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Transportation Nation

Google Street View: Not Just For Directions Anymore

Tuesday, November 22, 2011

When you're a desk toy doomed to a stationary existence, you don't get out much -- unless you know how to use the Internet.  Address is Approximate is a short stop motion film that imagines the toy "tak(ing) a cross country road trip to the Pacific Coast in the only way he can – using a toy car and Google Maps Street View." You can follow along as the toy goes over the Brooklyn Bridge, through cities, forests, and deserts--ultimately making it to his West Cost destination. Watch it below!

Address Is Approximate from The Theory on Vimeo.

Hat tip to Laughing Squid.

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WNYC News

Central Park Gets Ready for its Close-Up

Monday, November 14, 2011

WNYC

Visitors to Central Park will soon have new technology at their fingertips to help them get more out of their park visit. The Central Park Conservancy has joined forces with Google to add street level views to the park's existing app.

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On The Media

Blurry in Germany

Friday, August 12, 2011

Since Google began taking pictures for their Google Street View service in Germany in 2008, it has been a controversial topic in the country. So controversial, in fact, that three percent of the population opted to have their homes blurred on the service, and backlash was so vicious that in April, Google abandoned the service in Germany entirely. OTM's Michael Bernstein traveled there last summer to try to understand why it was so universally reviled.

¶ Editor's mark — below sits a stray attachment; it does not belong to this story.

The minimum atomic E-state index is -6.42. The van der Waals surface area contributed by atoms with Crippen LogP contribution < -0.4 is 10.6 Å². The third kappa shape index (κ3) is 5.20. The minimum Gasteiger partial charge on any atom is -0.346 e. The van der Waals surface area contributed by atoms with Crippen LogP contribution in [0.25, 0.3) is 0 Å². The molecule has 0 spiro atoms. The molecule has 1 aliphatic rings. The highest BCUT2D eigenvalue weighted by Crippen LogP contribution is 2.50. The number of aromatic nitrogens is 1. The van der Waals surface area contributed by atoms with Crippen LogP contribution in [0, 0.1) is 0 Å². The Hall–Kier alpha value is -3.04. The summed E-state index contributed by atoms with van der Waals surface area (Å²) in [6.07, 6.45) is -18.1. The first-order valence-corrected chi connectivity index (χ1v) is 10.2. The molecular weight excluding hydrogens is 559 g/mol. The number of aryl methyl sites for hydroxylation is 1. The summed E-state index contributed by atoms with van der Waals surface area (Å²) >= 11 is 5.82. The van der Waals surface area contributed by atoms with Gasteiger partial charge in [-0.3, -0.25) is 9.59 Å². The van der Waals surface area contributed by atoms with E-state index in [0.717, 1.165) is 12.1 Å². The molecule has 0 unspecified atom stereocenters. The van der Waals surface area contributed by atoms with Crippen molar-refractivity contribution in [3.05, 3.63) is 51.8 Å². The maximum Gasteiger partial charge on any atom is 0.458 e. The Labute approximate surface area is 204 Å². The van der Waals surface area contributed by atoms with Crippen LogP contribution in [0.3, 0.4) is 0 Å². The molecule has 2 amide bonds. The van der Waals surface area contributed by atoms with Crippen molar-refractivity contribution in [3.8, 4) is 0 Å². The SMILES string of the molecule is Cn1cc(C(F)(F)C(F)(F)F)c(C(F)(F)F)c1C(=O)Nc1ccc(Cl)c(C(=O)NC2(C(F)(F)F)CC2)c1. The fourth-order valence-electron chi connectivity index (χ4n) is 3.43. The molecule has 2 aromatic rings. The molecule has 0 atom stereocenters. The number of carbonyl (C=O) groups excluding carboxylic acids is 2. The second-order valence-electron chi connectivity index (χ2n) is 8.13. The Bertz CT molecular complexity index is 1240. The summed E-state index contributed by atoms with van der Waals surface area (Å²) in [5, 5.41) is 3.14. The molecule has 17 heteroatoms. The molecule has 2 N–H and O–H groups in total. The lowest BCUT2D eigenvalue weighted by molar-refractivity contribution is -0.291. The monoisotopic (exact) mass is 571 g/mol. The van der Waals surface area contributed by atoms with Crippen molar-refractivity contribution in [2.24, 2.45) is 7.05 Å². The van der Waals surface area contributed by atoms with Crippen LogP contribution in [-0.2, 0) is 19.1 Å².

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On The Media

Google's Wi-fi Problem

Friday, August 12, 2011

Google was the subject of an international public relations nightmare when the public learned that the cars Google uses to take pictures for their Google Street View service were also picking up information over unsecured wireless networks as they drove by. Now, a US District Judge has said that Google can be sued for violating the wiretap act. Ars Technica senior editor Nate Anderson talks to Bob about the potential ramifications of this lawsuit.

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Transportation Nation

TN Moving Stories: As Gas Prices Rise, So Does Public Transit Ridership, and See Google's Street View Trike

Wednesday, March 02, 2011

Los Angeles says that higher gas prices are pushing more people onto that city's public transit (KABC-TV). Raleigh is experiencing the same ridership spike (News & Observer).

Meanwhile, LA's City Council approved a bicycle master plan that sets a long-term goal of some 1,680 miles of interconnected bikeways and calls for 200 miles of the new bike paths to be added every five years. (AP via Silicon Valley Mercury News)

Georgia may tweak its gas tax so that the rate rises with inflation--and be pegged to the cost of road construction. (Atlanta Journal-Constitution)

Say hello to Google's street view trike, which can boldly go where no car can:

New York's $370 million subway communications network is years late and $76 million over budget. (NY Daily News)

DOT Secretary Ray LaHood wants your questions; he'll supply video answers. (FastLane blog)

D.C. Council member and former mayor Marion Barry has racked up so many parking tickets that his car has been booted. (Washington Post)

Top Transportation Nation stories we're following: Two Florida senators filed a lawsuit to force Governor Rick Scott to accept the feds' high-speed rail money. The Governor was not amused. Metro-North's beleaguered New Haven line will have full service restored -- and gets some new cars to boot.  We take a look at a California court decision on transportation equity. And: where should the seed money to fund an infrastructure bank come from? One person's idea: inducing US multi-nationals to repatriate some of their foreign profits with a tax holiday--and using those funds as seed money.

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